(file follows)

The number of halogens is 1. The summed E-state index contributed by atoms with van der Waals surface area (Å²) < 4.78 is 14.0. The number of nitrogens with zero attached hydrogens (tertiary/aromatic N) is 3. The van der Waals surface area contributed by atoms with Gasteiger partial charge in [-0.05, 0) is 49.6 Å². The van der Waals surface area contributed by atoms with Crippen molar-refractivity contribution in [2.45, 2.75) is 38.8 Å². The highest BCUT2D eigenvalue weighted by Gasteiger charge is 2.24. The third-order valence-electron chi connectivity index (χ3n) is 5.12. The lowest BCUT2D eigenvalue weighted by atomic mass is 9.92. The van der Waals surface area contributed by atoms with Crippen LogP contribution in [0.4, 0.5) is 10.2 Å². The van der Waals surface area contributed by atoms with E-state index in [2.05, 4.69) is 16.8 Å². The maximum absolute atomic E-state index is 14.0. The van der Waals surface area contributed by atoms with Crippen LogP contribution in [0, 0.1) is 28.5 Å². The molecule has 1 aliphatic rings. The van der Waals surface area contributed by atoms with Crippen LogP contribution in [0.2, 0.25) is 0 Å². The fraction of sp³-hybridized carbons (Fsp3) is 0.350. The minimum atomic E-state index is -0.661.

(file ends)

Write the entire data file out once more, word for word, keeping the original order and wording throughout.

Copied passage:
The number of halogens is 1. The summed E-state index contributed by atoms with van der Waals surface area (Å²) < 4.78 is 14.0. The number of nitrogens with zero attached hydrogens (tertiary/aromatic N) is 3. The van der Waals surface area contributed by atoms with Gasteiger partial charge in [-0.05, 0) is 49.6 Å². The van der Waals surface area contributed by atoms with Crippen molar-refractivity contribution in [2.45, 2.75) is 38.8 Å². The highest BCUT2D eigenvalue weighted by Gasteiger charge is 2.24. The third-order valence-electron chi connectivity index (χ3n) is 5.12. The lowest BCUT2D eigenvalue weighted by atomic mass is 9.92. The van der Waals surface area contributed by atoms with Crippen LogP contribution in [0.4, 0.5) is 10.2 Å². The van der Waals surface area contributed by atoms with E-state index in [2.05, 4.69) is 16.8 Å². The maximum absolute atomic E-state index is 14.0. The van der Waals surface area contributed by atoms with Crippen LogP contribution in [0, 0.1) is 28.5 Å². The molecule has 1 aliphatic rings. The van der Waals surface area contributed by atoms with Crippen LogP contribution in [0.2, 0.25) is 0 Å². The fraction of sp³-hybridized carbons (Fsp3) is 0.350. The minimum atomic E-state index is -0.661.